The complaint alleged that an ad financed and run by the DSCC constituted a coordinated communication and that its value exceeded permissible limits for coordinated party expenditures or contributions. The complaint also alleged that the ad did not carry appropriate disclaimers.

OUTCOME:

The Commission found no reason to believe that the DSCC made or the Musgrove committee accepted an excessive contribution in the form of a coordinated television advertisement. The Commission, using its prosecutorial discretion, dismissed the allegation that the respondents did not display the proper disclaimer on ads.

MUR 6020

RESPONDENTS:

The Alliance for Climate Protection; Nancy Pelosi for Congress and Paul Pelosi, in his official capacity as treasurer; Rep. Nancy Pelosi

COMPLAINANT:

Judicial Watch; and self-reported by the Alliance for Climate Protection

SUBJECT:

The complaint alleged: that broadcast and print ads that were funded by the Alliance for Climate Protection, featured Speaker Pelosi (CA-8), as well as former Speaker Newt Gingrich; that the ads ran within 90 days of a primary election in which Speaker Pelosi was a candidate; and that the ads constituted coordinated communications. The complaint alleged that the ads may have resulted in a prohibited, in-kind corporate contribution by the Alliance to Pelosi and her campaign committee. The complaint also alleged that Pelosi and the Committee treasurer failed to report the purported in-kind contribution.

OUTCOME:

Because the principal goal of the ads appeared to be to increase attention to a policy issue rather than candidate Pelosi, the Commission exercised its prosecutorial discretion in consideration of the Commission’s resources and priorities and dismissed the case.

MUR 6098

RESPONDENTS:

Richard Hanna for Congress and Donald J. Robertello as Treasurer; and Richard Hanna.

COMPLAINANT:

Mitchell Ford

SUBJECT:

The complaint alleged that Richard Hanna for Congress failed to include a properly formatted disclaimer on campaign literature. Hanna was a candidate in New York’s 24th Congressional District.

OUTCOME:

The Commission dismissed the matter and sent a letter of caution to Richard Hanna for Congress and Robertello, in his official capacity as treasurer, advising the Committee to take steps to ensure that its future conduct is in compliance with the Act and Commission regulations.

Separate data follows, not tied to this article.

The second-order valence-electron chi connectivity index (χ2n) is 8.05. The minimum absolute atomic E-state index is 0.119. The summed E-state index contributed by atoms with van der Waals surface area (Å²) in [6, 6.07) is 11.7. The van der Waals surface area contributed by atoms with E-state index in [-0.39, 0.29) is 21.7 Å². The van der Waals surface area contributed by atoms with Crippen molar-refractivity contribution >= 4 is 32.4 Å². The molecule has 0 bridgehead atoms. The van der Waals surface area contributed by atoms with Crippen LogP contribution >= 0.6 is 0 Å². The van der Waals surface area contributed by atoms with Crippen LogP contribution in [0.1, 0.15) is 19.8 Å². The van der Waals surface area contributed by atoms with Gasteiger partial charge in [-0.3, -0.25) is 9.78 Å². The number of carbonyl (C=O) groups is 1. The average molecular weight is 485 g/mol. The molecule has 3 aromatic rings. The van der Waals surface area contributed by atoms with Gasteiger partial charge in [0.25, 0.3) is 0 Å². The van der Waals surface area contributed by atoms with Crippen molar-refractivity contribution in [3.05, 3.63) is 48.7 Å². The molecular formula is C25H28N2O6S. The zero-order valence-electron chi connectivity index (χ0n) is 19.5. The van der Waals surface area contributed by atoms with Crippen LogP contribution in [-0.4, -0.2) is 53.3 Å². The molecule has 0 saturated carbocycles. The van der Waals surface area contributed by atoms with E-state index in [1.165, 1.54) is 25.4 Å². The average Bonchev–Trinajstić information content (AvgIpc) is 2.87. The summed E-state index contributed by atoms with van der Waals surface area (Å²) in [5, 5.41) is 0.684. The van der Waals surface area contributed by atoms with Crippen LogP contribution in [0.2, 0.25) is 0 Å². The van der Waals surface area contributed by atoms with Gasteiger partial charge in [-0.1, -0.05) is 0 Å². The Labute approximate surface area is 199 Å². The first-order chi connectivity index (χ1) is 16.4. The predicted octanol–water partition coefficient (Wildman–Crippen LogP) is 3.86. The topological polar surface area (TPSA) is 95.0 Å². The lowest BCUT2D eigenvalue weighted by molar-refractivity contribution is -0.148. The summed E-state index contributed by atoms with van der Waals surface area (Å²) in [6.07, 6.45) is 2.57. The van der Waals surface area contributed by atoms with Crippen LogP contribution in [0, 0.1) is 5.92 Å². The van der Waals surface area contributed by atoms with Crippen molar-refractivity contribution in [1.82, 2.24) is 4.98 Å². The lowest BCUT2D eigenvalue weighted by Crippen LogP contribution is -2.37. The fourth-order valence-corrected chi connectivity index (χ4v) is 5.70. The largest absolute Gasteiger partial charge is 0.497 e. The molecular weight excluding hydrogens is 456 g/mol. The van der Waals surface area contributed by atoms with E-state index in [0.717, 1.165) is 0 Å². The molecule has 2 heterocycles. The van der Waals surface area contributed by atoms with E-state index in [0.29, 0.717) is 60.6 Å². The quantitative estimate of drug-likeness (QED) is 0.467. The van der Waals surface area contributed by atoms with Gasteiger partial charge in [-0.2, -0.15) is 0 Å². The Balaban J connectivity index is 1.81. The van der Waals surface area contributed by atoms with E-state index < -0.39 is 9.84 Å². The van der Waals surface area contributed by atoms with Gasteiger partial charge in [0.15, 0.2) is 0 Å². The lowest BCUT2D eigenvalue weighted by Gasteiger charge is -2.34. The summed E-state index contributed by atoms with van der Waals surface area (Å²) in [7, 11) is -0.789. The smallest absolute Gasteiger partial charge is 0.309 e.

MUR 6160

RESPONDENTS:

Scott Pace and the State Park Peace Officers Association of California

COMPLAINANT:

Paul Edward Satkowski for the California Statewide Law Enforcement Association

SUBJECT:

The complaint alleged that the State Park Peace Officers Association of California illegally reimbursed Pace for a contribution he made to a congressional campaign committee, thereby violating the provision of the Act that prohibits making a contribution in the name of another person.

OUTCOME:

In light of remedial action taken by Pace and the minimal amount at issue, the Commission exercised its prosecutorial discretion and sent a letter of caution to Pace and the Association, advising them to take steps to ensure that their future conduct is in compliance with the Act and Commission regulations.

The Federal Election Commission (FEC) is an independent regulatory agency that administers and enforces federal campaign finance laws. The FEC has jurisdiction over the financing of campaigns for the U.S. House of Representatives, the U.S. Senate, the Presidency and the Vice Presidency. Established in 1975, the FEC is composed of six Commissioners who are nominated by the President and confirmed by the U.S. Senate.